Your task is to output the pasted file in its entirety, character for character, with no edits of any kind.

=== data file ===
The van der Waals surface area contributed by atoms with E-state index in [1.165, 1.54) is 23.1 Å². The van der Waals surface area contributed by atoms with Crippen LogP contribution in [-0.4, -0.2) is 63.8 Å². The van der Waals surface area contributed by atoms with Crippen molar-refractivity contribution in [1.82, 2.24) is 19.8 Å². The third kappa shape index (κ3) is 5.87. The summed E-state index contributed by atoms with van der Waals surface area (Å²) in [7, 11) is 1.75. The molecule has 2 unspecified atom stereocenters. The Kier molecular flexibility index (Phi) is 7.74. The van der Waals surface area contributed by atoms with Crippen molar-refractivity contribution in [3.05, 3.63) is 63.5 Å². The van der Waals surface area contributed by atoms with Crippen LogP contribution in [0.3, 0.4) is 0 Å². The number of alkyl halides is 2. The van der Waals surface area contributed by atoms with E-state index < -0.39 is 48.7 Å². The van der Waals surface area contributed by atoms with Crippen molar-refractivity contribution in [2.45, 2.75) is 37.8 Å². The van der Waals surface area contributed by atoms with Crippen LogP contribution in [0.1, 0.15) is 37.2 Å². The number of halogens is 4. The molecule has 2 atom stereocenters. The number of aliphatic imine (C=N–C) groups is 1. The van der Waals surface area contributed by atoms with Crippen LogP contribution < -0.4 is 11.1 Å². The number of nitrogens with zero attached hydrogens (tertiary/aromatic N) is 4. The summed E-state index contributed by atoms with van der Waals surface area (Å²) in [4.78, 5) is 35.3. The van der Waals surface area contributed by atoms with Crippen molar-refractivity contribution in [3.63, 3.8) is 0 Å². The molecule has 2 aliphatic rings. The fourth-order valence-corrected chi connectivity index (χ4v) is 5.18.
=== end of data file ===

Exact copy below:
The van der Waals surface area contributed by atoms with E-state index in [1.165, 1.54) is 23.1 Å². The van der Waals surface area contributed by atoms with Crippen LogP contribution in [-0.4, -0.2) is 63.8 Å². The van der Waals surface area contributed by atoms with Crippen molar-refractivity contribution in [1.82, 2.24) is 19.8 Å². The third kappa shape index (κ3) is 5.87. The summed E-state index contributed by atoms with van der Waals surface area (Å²) in [7, 11) is 1.75. The molecule has 2 unspecified atom stereocenters. The Kier molecular flexibility index (Phi) is 7.74. The van der Waals surface area contributed by atoms with Crippen molar-refractivity contribution in [3.05, 3.63) is 63.5 Å². The van der Waals surface area contributed by atoms with Crippen LogP contribution in [0.3, 0.4) is 0 Å². The number of alkyl halides is 2. The van der Waals surface area contributed by atoms with E-state index < -0.39 is 48.7 Å². The van der Waals surface area contributed by atoms with Crippen molar-refractivity contribution in [2.45, 2.75) is 37.8 Å². The van der Waals surface area contributed by atoms with Crippen LogP contribution in [0.1, 0.15) is 37.2 Å². The number of halogens is 4. The molecule has 2 atom stereocenters. The number of aliphatic imine (C=N–C) groups is 1. The van der Waals surface area contributed by atoms with Crippen LogP contribution < -0.4 is 11.1 Å². The number of nitrogens with zero attached hydrogens (tertiary/aromatic N) is 4. The summed E-state index contributed by atoms with van der Waals surface area (Å²) in [4.78, 5) is 35.3. The van der Waals surface area contributed by atoms with Crippen molar-refractivity contribution in [3.63, 3.8) is 0 Å². The molecule has 2 aliphatic rings. The fourth-order valence-corrected chi connectivity index (χ4v) is 5.18.